The trade deadline is moving up, and timeouts will see multiple changes.
The NBA board has voted to move the trade deadline to the second Thursday in February, and will be making several changes to the league’s timeout rules. While the deadline move will force teams to complete trades earlier, it allows players to have more time to gel with their new team before the playoffs. The details surrounding the restrictions to timeouts and game flow are intricate enough to include the modifications in their entirety:
- Each team will have seven timeouts per game, with no restrictions per half.
- All team timeouts will be 75 seconds. In the previous format, “full” timeouts were 90 seconds and “20-second” timeouts were 60 seconds. Both “full” and “20-second” timeouts have been replaced by team timeouts.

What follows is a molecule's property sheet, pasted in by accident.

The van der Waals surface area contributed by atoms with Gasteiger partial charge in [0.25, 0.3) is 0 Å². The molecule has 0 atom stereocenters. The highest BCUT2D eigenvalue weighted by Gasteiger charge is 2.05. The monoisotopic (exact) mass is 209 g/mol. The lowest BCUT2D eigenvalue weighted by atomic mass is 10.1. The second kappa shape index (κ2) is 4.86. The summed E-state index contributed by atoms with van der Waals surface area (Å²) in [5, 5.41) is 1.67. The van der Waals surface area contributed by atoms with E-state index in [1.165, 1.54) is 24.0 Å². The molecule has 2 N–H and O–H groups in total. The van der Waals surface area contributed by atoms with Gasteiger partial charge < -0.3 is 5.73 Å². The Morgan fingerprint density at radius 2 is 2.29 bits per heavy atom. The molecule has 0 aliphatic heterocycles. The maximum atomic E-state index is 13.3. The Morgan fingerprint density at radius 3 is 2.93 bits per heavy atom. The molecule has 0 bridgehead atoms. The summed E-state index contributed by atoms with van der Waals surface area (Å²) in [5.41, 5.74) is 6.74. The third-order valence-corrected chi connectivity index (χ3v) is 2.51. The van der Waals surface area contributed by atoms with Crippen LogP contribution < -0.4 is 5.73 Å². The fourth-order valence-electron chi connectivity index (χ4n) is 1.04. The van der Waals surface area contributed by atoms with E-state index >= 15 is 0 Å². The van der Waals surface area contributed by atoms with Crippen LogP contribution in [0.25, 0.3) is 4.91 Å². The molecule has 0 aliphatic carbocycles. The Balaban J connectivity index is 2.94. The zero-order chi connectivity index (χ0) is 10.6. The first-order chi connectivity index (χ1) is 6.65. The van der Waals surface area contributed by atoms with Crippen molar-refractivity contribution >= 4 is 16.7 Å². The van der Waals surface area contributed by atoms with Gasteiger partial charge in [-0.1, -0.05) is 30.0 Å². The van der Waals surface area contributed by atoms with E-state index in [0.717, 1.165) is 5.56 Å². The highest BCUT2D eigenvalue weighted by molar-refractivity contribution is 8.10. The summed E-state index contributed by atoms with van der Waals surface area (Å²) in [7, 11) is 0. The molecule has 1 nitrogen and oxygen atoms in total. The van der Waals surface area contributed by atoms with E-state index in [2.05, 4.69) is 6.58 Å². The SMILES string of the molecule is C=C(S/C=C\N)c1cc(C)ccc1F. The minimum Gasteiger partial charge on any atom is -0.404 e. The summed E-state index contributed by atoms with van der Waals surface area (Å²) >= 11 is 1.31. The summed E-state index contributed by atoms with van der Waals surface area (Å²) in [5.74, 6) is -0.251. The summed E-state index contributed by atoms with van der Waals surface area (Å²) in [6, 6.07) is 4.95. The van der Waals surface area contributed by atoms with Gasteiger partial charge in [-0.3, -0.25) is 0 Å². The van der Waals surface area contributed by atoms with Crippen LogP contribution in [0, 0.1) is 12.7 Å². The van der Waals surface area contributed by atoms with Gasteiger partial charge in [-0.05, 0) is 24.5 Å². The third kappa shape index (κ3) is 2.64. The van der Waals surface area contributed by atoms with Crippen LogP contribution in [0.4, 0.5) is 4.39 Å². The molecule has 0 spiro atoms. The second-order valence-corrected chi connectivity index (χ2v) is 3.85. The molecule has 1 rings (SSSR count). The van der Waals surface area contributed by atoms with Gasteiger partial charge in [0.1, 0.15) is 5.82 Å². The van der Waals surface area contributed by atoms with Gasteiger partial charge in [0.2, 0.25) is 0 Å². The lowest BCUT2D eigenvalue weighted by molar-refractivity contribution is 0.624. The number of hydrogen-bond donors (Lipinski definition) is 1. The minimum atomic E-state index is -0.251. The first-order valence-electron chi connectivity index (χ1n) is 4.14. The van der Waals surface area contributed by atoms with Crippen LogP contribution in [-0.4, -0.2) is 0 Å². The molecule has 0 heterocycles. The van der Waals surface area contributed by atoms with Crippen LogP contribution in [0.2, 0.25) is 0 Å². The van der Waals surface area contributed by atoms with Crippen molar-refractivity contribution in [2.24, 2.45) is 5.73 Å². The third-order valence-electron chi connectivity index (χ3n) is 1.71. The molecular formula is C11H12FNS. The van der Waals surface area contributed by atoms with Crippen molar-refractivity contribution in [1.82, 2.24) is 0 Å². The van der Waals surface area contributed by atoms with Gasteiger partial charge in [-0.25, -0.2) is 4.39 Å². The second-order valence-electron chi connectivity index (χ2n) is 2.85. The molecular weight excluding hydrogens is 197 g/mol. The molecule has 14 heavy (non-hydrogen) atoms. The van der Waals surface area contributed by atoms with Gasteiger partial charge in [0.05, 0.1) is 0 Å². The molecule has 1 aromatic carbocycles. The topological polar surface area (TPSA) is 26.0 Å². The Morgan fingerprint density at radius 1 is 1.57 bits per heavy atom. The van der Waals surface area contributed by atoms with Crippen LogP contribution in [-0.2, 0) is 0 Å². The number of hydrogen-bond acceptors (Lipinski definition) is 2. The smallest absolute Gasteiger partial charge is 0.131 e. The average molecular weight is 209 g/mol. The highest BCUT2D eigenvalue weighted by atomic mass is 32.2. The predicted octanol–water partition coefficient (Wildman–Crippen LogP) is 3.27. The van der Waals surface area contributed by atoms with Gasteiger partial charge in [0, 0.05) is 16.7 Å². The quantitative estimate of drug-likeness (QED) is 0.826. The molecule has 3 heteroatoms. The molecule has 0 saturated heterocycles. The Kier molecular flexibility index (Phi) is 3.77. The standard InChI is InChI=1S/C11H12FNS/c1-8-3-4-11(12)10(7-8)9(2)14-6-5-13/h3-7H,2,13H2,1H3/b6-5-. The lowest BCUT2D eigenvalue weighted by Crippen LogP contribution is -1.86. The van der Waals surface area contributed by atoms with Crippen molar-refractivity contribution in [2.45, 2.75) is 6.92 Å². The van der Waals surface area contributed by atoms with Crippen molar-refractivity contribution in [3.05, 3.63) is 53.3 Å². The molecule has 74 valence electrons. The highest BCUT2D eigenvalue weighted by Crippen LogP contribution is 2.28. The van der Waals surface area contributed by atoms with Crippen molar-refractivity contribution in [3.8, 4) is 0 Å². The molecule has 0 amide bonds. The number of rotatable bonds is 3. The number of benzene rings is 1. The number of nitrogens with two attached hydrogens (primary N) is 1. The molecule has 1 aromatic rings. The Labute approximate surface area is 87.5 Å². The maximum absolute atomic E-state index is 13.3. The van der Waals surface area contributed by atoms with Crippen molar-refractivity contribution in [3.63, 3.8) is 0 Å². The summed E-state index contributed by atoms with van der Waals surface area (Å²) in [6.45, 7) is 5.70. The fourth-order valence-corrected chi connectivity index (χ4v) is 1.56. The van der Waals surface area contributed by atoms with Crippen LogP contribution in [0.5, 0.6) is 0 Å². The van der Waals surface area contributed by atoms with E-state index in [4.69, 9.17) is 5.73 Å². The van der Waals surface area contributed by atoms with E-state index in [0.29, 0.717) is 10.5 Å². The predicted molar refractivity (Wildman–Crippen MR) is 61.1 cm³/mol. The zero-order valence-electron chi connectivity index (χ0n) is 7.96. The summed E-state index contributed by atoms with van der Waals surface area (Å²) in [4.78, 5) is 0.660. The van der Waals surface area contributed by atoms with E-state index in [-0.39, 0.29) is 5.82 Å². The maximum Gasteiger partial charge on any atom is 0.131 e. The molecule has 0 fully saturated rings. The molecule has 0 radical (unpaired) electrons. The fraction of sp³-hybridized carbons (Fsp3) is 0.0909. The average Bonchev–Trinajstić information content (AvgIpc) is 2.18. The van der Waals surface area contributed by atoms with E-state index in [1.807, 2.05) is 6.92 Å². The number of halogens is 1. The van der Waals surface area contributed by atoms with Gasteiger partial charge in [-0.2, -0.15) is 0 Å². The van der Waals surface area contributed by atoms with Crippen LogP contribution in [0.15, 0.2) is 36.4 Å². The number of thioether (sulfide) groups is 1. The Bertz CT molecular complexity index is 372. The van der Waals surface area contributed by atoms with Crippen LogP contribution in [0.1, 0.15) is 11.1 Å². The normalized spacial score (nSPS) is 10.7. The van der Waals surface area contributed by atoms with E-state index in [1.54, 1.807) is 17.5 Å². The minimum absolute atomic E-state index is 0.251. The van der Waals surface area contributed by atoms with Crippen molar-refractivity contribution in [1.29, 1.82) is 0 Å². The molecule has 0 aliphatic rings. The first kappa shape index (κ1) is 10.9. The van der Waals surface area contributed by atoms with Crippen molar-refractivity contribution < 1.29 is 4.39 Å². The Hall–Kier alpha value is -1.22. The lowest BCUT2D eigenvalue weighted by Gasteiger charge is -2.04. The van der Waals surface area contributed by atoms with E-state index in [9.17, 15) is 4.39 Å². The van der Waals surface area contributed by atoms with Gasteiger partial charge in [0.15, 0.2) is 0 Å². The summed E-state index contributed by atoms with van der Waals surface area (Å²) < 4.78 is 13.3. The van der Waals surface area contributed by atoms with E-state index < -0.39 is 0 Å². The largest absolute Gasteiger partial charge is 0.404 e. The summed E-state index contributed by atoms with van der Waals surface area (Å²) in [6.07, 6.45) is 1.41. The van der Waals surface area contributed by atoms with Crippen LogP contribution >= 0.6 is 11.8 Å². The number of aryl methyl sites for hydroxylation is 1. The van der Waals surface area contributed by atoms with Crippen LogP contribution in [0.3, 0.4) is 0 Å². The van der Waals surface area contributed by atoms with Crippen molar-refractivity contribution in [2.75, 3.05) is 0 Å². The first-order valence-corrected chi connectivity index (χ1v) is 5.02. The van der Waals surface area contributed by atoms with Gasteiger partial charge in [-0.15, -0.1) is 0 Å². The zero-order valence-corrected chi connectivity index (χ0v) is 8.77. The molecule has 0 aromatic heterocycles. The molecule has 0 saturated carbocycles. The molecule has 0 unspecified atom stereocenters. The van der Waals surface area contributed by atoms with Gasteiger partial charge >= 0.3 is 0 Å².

- All four periods will have two mandatory timeouts, which will take place after the first stoppage under the seven- and three-minute marks.
- The under-nine-minute mandatory timeouts in the second and fourth periods will be eliminated.
- Each team can enter the fourth period with up to four team timeouts.
- Each team will be limited to two team timeouts after the later of (i) the three-minute mark of the fourth period or (ii) the resumption of play after the second mandatory timeout of the fourth period.
- Each team will have two team timeouts per overtime period; previously teams had three.
The NBA also made the following changes regarding game flow:
- Referees will assess a delay-of-game violation if a free throw shooter ventures beyond the three-point line between attempts.
- Halftime will last 15 minutes for all games, beginning immediately upon expiration of the second period. A delay-of-game penalty will be issued if a team is not ready to start play at the expiration of the halftime clock.
Will that mean Pop will be calling fewer timeouts 15 seconds into a quarter, as soon as somebody makes a mistake on exactly what he was talking about during the break? Don’t count on it.
More on this as we digest these changes and generate some opinions about them.
Source: Pounding The Rock